Scott D. Pierce: Jim Carrey is creepy in ‘Kidding’; Lil Rel Howery plays himself in ‘Rel’

(Photo courtesy of Erica Parise/Showtime) Jim Carrey stars as Jeff Pickles in “Kidding.”

Quick quiz: What two things do Jim Carrey and Lil Rel Howery have in common?

Answer: First, they were both regulars in the sketch comedy show “In Living Color” — although Carrey was in the successful, 1990-94 original, and Howery was in the 2012 revival … which never actually made it on the air.

And, second, both of them have new TV series debuting on Sunday night.

But that’s pretty much where the similarities end. Because while Howery’s sitcom “Rel” has some potential and some laughs, Carrey’s “Kidding” is an uncomfortable, unfocused and ultimately unsuccessful attempt to blend comedy and drama.

Kidding” (Sunday, 11 p.m., Showtime) • Jim Carrey returns to TV playing the host of a children’s TV show — complete with puppets — but this is not a comedy.

No “Kidding.”

Carrey stars as Jeff Pickles, a guy whose over-the-top optimism is sorely tested by the death of his son in a car accident a year earlier. Think of him as “Mister Rogers” if Mister Rogers were weird, creepy and depressed.

By the way, series creator David Holstein describes Carrey’s character as a “creepy weirdo.”

Jeff is completely well-intentioned and totally strange. He wants to talk about his son’s death on “Mr. Pickles’ Puppet Time,” but his father/executive producer, Seb (Frank Langella), stops him out of fear that it will harm the brand and kill the show.

“You’re a trusted brand. No one sees a man,” Seb says. “You can’t change.”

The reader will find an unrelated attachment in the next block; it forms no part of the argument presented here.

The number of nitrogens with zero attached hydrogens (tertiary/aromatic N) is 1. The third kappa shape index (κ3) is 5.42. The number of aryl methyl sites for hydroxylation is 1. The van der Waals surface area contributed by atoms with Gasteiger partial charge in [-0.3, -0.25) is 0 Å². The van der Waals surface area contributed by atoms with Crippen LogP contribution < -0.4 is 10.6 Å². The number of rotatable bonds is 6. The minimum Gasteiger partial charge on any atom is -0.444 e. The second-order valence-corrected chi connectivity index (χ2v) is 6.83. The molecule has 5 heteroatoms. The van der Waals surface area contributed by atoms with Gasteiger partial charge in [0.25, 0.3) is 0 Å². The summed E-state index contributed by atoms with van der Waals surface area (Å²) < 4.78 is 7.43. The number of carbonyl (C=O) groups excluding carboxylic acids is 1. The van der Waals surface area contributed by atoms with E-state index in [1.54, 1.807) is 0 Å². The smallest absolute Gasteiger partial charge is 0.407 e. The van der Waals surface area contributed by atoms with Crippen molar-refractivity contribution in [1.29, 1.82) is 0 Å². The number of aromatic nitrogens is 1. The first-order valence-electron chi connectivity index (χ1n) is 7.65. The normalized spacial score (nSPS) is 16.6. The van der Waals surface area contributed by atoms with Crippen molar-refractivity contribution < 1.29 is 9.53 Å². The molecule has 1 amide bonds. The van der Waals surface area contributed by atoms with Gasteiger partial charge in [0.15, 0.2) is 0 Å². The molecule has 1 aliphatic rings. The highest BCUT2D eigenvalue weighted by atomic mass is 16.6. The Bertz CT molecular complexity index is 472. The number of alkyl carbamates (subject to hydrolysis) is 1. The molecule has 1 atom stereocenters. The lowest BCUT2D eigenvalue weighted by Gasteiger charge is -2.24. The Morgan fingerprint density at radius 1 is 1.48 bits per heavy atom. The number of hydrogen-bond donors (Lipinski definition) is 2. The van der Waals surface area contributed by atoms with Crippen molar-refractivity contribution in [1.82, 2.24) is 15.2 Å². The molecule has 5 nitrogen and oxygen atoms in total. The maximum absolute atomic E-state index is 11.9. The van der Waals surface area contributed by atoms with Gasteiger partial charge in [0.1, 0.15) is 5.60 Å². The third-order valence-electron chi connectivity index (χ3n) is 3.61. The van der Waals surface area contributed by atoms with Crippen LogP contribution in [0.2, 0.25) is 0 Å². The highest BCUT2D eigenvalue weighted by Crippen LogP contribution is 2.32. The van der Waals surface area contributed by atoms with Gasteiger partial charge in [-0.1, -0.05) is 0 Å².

The whole family is a mess. Jeff is separated from his wife, Jill (Judy Greer); his sister, Deirdre (Catherine Keener), who works on the show, is in a failing marriage; his surviving son, Will (Cole Allen), is a resentful disaster — and none of them really has much to do.

Plus, “Kidding” gives us only snippets of the show-within-a-show, and the manic energy of “Puppet Time” is far more entertaining than the real show.

It’s sort of sad and pathetic, which gives Carrey a chance to be an actor. But what the point is and where this is going are unclear in the first episodes.

This is Carrey’s first regular TV role since “In Living Color” ended in 2001; his first regular TV role in something other than a sketch-comedy since the short-lived sitcom “The Duck Factory” in 1984. And, clearly, he could return to TV and be a big star.

But probably in something other than “Kidding.”

(Photo courtesy of Ray Mickshaw/Fox) Lil Rel Howery stars as a fictionalized version of himslf in the new sitcom “Rel.”

“Rel” (Sunday, 6 p.m., Fox/Channel 13) is based on star Lil Rel Howery’s stand-up comedy. Which is based on his life.

“It’s going to be lots of those little things within the show, the little quirks I have, stuff that’s been in my stand-up, stuff that really gets on my nerves,” Howery said.

The real Rel (“Get Out,” “The Carmichael Show”) stars as the fictionalized Rel, a nice guy who has just discovered that his wife has been cheating on him with his barber. And now he’s got to rebuild his life.

Apparently, Rel’s real life kind of sucks sometimes.

Fictionalized Rel’s younger brother (Jordan L. Jones) is just out of jail, his father (Sinbad) is difficult and Rel is fixated on mundane details that get in the way. Like his disdain for an otherwise attractive woman, “Loose Boots Monica,” whose choice of footwear drives him to distraction.

It’s a bit from his standup act, inspired by his … ahem … ex-wife.

“She used to wear these boots that, oh God, just annoyed me. Just looking at her legs doing all that stuff,” he said.

“Rel” is sort of low-key and observational. It starts out sort of slow, but it was growing on me by the end of the pilot episode. It’s worth giving it a few more episodes to see what happens.